R: I’m usually approached with commissions; the job will have a design brief which I then bring to life. Occasionally a job allows me to do my own artwork. I did a piece in Leeds with an open brief. After researching the city I created a 100-foot-high mural of an elephant wearing armour.

TT: Do you still paint for fun?

R: Each week I’ll approach businesses, asking to paint their walls for fun. This started as my hobby. It’s now my job but it is my passion. For these personal murals, it’s important to understand which walls people actually want painted. Luckily many parts of Manchester welcome street art.

TT: How do you feel about asking permission?

Russ: Not asking is the roots of graffiti; it’s a bit lame asking permission all the time in my opinion. Graffiti is truly one of the only free art movements. Working in the street helps you feel free from boundaries and rules. It’s fun to break them and step away from the norm!

TT: What is your background?

Russ: I studied fine art at college. I’d paint canvases with watercolours and acrylics but I wasn’t great. After experimenting with spray paint, I didn’t do much with other traditional methods. I’ve always sketched, often smaller versions of what I am planning for a wall.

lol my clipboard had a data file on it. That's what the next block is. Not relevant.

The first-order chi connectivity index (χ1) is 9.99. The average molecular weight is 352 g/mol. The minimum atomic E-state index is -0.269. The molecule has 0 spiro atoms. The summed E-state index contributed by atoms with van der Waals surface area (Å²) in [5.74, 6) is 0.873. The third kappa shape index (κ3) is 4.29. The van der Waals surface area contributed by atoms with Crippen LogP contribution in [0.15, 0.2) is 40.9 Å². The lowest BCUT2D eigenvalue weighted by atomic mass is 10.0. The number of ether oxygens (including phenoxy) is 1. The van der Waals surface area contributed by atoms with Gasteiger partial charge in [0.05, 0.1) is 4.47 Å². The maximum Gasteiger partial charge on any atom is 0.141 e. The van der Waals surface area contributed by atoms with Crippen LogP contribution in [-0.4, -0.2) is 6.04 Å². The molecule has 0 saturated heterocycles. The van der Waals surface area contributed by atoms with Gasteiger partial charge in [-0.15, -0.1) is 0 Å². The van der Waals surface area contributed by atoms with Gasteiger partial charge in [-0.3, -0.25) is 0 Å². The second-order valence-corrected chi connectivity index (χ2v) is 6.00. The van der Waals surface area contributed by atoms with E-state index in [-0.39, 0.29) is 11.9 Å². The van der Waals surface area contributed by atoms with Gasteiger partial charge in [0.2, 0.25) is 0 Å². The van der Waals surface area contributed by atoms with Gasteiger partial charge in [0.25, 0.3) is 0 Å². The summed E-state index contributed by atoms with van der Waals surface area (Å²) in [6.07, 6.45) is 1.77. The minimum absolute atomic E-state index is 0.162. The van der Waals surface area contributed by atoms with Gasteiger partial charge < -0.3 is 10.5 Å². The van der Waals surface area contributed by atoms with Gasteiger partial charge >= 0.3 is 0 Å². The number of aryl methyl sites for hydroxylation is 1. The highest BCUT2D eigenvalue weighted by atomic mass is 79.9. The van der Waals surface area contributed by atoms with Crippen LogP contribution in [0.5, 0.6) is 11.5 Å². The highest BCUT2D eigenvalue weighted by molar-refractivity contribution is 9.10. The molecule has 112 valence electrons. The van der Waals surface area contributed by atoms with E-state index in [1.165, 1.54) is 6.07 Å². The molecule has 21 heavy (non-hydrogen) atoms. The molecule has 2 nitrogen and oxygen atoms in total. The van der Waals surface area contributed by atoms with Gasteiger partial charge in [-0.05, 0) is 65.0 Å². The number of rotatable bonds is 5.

TT: Do you plan or paint freestyle?

Russ: Doing my own thing I’ll freestyle about 30% of the time. For a piece on the street I really want to be proud of, I’ll plan, usually a simple pencil sketch. I’ll think a lot about the subject matter, what it means and says. I then feel comfortable painting on the spot.

TT: Do you make mistakes?

Russ: That’s what’s great about spray paint—you can easily cover a mistake. It doesn’t matter if you go wrong. In fact you learn from your mistakes. Sometimes they work out really well! I always tell the kids I teach it’s the best way to learn.

TT: You teach?